As part of activities to mark the World Meningitis Day in Abuja, the National Cerebrospinal Meningitis Technical Working Group Lead, Dr. Priscilla Ibekwe, said that meningitis is a serious public health problem and when compared to other vaccine preventable infections, Nigeria has not done very well in reducing meningitis compared to other vaccine-preventable diseases.
Speaking during an advocacy campaign at the Utako market, Abuja, Ibekwe said: “ We have nine years to go to make sure we kick out meningitis globally.” She urged Nigerians to always ensure cross ventilation in their houses, avoid overcrowded places, while good hand and respiratory hygiene should be practiced with good nutrition to boost our immunity to fight against infections including meningitis.
Ibekwe noted that experts and the scientific community are working to ensure that there are conjugate vaccines that will be effective enough to tackle the various strains of bacteria meningitis, adding that Nigeria was recording downward trend in meningitis cases and fatalities in the last few years.
According to her, the government wants to develop comprehensive services in health, linked up to the education sector, social service and other sectors, to ensure that we get great support around a survival of meningitis.
Ibekwe said, “The sad thing about meningitis is that it is a race against time. 50 percent of people who have meningitis will die if untreated.
Even when treated, 10 to 20 percent of them will have after effects such as deafness, loss of sight, loss of limbs, difficulty in concentrating, difficulty in learning, etc., and these are long-term. It affects the family, the child’s education, and when this child becomes an adult, what is his productivity?”
She explained that the most recent large-scale meningitis outbreak in Nigeria occurred between December 2016 and May 2017 during which a total of 14,280 suspected meningitis cases were reported across 23 of the 36 states.
Ibekwe noted that Nigeria has included meningitis into the routine immunisation across age group between 1-29 and conjugate vaccines are used to prevent the disease by integrating into national routine immunization, which has resulted to few cases of meningitis being recorded in the country.
“We have had immunization across age group among those that are susceptible, we have included it into our routine immunisation across age group between one-29. We now have very few cases of meningitis A but there are other strains but, we have the defeating meningitis global strategy. A lot of work is being done to ensure that we have more effective vaccines to address other strains of meningitis and bring to the barest minimum epidemics of meningitis and bring the fatality rate to less than five percent. The death rate has been about has been about 8.2 to 8.7 percent.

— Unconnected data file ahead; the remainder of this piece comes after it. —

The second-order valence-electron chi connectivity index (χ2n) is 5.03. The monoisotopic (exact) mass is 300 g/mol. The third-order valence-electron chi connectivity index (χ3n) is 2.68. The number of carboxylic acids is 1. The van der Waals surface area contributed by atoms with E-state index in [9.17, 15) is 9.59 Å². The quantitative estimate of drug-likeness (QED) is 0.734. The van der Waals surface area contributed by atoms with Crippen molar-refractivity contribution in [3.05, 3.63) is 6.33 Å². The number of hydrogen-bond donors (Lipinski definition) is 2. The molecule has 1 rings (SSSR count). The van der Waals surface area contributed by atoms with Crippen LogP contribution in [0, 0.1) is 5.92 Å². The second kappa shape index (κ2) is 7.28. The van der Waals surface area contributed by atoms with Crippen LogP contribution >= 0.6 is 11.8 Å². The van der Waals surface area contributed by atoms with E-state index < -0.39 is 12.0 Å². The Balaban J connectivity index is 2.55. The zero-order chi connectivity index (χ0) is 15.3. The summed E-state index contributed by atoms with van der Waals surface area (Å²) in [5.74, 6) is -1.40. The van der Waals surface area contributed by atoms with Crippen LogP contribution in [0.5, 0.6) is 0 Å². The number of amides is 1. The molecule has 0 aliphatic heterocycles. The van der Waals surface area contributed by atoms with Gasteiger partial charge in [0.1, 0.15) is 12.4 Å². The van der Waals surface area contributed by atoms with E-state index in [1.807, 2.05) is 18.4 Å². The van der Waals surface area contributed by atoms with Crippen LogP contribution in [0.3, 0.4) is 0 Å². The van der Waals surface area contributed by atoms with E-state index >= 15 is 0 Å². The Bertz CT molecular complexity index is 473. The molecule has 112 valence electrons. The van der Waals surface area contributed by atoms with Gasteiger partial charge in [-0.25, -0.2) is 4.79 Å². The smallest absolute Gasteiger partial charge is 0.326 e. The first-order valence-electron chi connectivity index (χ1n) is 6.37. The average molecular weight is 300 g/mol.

Ibekwe stated that about 10-20 percent of persons with meningitis have complications like deafness, loss of limbs, loss of vision, difficulty in learning, irritability, and behavioral problems which are long term and affects productivity, schooling and child’s social status.
She said that Nigeria plans to drastically reduce the rate of Meningitis in the country to less than thousand deaths.
Also speaking, Head of Risk Communication, Nigeria Centre for Disease Control (NCDC), Dr. Yahaya Disu, said that there is need for stakeholders to ensure access to facilities to help prevent the disease.
He noted that persons who are affected by meningitis suffer some forms of deformities and require special care. “It is still endemic because most of the people affected by the disease don’t understand the roles they need to play stressing that the issues of hygiene are within the control of the people which the policy makers have the duty to ensure provision and equitable access to effective vaccine.”
Disu urged stakeholders to mobilise resources to assist in the fight against meningitis. He added that the defeating meningitis project is about everyone coming on board. “The highest global burden for Meningitis is recorded in the Meningitis Belt of Sub-Saharan Africa and it includes twenty-six states in Nigeria,” he said.